J
Mary Wesley's stories are populated by quirky personalities. Some you'll like and some you won't, but all of them you'll believe. I read Poppy Carew in a weekend maybe fifteen years ago and it's still a favorite of mine. Why? Because it made me laugh.
Nancy


I enjoyed this a lot. Funny and charming. A romance with brains. My only quibble would be the heroine who drifts along with whatever happens and constantly gets dragged off by the men in her life. She's not exactly a feminist role model.
Celia Powell
I generally like Mary Wesley's books - they're my snuggly, comfort reads. I think is probably my least favourite - so many of the characters were intensely irritating rather than the endearingly quirky that Wesley usually evokes. Disappointing.
Joelle Anthony
Wesley was an incredibly good writer, and always surprises. I loved so much about this book, but was a bit tired of it by the end. Just the last thirty pages or so. Still, amazing writer. I love some of her other books more, though.
sherdnerdess
A brilliant and quirky novel despite the early tragedy and constant peril. I'm slightly ashamed not to have read it before now especially as it has been on my physical shelf for well over a year.
carl  theaker


Good read, author was first published at age 70, mmm don't give up!
Read this for a Jung society book class on the knots of relationships,
so that's the subject matter.
Patricia
I'm stuck on Mary Wesley at the moment. Easy read but there are some worrying views about relationships between men and women.
Catherine Robertson
Mary Wesley is most certainly not all sweetness and light. That's what makes her wonderful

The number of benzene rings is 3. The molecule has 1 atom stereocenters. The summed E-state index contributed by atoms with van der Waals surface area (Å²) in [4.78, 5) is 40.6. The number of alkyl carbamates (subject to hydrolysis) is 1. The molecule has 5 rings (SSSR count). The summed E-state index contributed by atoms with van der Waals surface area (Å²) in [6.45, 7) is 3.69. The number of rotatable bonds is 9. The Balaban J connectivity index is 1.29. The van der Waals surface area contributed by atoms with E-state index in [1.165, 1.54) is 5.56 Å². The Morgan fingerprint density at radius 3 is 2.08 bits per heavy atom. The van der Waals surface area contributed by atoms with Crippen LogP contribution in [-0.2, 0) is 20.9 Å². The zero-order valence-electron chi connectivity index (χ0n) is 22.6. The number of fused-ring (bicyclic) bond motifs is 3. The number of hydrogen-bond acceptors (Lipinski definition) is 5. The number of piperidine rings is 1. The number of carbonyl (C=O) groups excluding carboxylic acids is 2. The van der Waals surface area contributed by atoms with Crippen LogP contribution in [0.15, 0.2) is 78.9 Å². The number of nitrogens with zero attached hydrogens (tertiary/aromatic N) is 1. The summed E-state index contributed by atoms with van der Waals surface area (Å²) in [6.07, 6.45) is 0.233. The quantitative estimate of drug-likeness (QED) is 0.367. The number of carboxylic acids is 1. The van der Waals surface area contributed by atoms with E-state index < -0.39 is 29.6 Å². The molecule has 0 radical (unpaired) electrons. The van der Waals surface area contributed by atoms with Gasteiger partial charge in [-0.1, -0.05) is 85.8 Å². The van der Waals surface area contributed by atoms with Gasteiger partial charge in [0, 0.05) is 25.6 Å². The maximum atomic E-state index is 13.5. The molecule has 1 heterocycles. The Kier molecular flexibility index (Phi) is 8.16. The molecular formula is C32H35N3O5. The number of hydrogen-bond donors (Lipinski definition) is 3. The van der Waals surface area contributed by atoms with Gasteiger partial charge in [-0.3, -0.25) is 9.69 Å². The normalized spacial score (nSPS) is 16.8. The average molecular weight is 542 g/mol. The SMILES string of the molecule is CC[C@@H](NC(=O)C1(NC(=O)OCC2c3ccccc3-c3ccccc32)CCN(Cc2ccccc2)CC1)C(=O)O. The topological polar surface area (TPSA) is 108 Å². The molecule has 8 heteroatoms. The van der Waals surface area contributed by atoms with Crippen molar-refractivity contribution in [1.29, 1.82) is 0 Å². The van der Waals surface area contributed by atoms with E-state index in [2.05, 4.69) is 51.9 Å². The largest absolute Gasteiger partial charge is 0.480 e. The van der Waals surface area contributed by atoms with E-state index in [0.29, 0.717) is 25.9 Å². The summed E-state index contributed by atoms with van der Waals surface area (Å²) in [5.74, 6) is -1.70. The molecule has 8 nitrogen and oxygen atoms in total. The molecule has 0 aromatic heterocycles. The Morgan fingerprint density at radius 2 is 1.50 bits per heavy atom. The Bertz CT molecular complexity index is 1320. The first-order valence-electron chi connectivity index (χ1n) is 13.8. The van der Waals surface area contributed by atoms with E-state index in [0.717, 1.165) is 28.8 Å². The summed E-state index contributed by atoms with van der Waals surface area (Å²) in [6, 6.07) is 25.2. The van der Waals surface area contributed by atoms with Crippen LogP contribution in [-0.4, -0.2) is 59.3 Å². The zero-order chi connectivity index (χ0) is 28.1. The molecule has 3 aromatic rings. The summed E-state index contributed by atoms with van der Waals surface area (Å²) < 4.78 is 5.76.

Maha
Odd. There's no other way to describe this book. I couldn't find a point to it.
Kristine
Kristine marked it as to-read
Jul 15, 2014
D
D marked it as to-read
Jul 13, 2014
Diane
Diane marked it as to-read
Jul 04, 2014
Desi Alonso
Desi Alonso marked it as to-read
Jun 17, 2014
« previous 1 3 4 5 6 7 8 9 18 19 next »
There are no discussion topics on this book yet. Be the first to start one »
  • The Men and the Girls
  • Harriet
  • Cold Shoulder Road
  • The Cat Who Came in from the Cold
  • Passing On
  • Linda Howard Collection #01: Midnight Rainbow/Diamond Bay
  • The Flight from the Enchanter
  • Emily Dickinson Is Dead (Homer Kelly, #5)
  • A Glass of Blessings
  • Trick or Treat (Corinna Chapman, #4)
  • Sleep it Off Lady: Stories by Jean Rhys
  • Human Voices
  • Keeping the World Away
  • The Wimbledon Poisoner
87093
Mary Wesley, CBE (24 June 1912 – 30 December 2002) was a English novelist. She reportedly worked in MI5 during World War II.[citation needed]During her career, she became one of Britain's most successful novelists, selling three million copies of her books, including 10 best-sellers in the last 20 years of her life.

She wrote three children's books, Speaking Terms and The Sixth Seal (both 1969) and...more
More about Mary Wesley...
The Camomile Lawn Harnessing Peacocks A Sensible Life Part Of The Furniture Not That Sort of Girl

Share This Book